New Technology Helps Police ID Offenders Faster

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Police in Maryland are getting important, new technology that gives instant updates about whether a suspect is on parole or probation.

Suzanne Collins explains how that could make a big difference when solving crimes.

Corporal Rad Darby ran into an information road block while investigating drug activity recently in Westminster.

"We had a gentleman take off running from us who had an ankle bracelet on, and he was trying to explain he was on house arrest in Pennsylvania, which we didn't have records from Maryland or Pennsylvania," said Darby, Westminster Police.

It took two days to find out the suspect was on Maryland home detention.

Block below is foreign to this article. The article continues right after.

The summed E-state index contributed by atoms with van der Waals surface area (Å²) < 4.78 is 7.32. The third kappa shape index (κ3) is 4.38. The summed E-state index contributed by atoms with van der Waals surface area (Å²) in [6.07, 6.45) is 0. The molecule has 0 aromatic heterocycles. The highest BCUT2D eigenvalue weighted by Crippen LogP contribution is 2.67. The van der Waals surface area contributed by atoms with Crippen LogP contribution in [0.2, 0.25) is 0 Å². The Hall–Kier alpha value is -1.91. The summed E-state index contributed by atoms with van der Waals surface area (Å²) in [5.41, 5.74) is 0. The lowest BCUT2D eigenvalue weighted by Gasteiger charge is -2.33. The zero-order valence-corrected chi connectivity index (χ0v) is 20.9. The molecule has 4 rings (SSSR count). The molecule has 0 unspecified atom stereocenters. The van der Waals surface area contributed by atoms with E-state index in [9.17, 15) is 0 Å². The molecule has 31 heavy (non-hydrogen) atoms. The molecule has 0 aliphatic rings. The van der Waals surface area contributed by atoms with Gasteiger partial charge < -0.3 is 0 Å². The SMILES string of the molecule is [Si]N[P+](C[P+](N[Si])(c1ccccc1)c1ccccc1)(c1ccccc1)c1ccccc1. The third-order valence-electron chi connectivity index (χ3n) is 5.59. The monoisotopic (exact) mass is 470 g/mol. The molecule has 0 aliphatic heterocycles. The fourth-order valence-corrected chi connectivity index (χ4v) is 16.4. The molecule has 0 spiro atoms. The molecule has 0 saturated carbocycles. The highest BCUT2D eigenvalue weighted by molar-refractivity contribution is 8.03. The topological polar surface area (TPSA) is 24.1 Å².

But from now on, parole and probation data is going to be available to police instantly via computer, and it will help in a number of ways.

"If they find, say, a sex offender on the school grounds and they have a question, they know now that he's under supervision," said Pat McGee, Parole and Probation.

When someone comes for their first visit with a probation agent, they will be fully fingerprinted, just like being booked at the jail.

In a demonstration, a female employee's mug shot is taken, and right away police can access information online regarding the employee.

There's an added benefit. Parole and Probation takes regular photographs of offenders every few months, so a patrolman can look at a picture online of what a person probably looks like now.

A young woman who is on probation for a drug offense told WJZ it's depressing to see more information about her mistakes in another computer database.

"I'm always going to be known as the drug addict. 'Cause all they have to do is look it up; it never goes away," said Kimberly Hayes.

But probation information will not be available to the public, only to police.

More than 40 of the new computers are already in place at Parole and Probation offices across the state.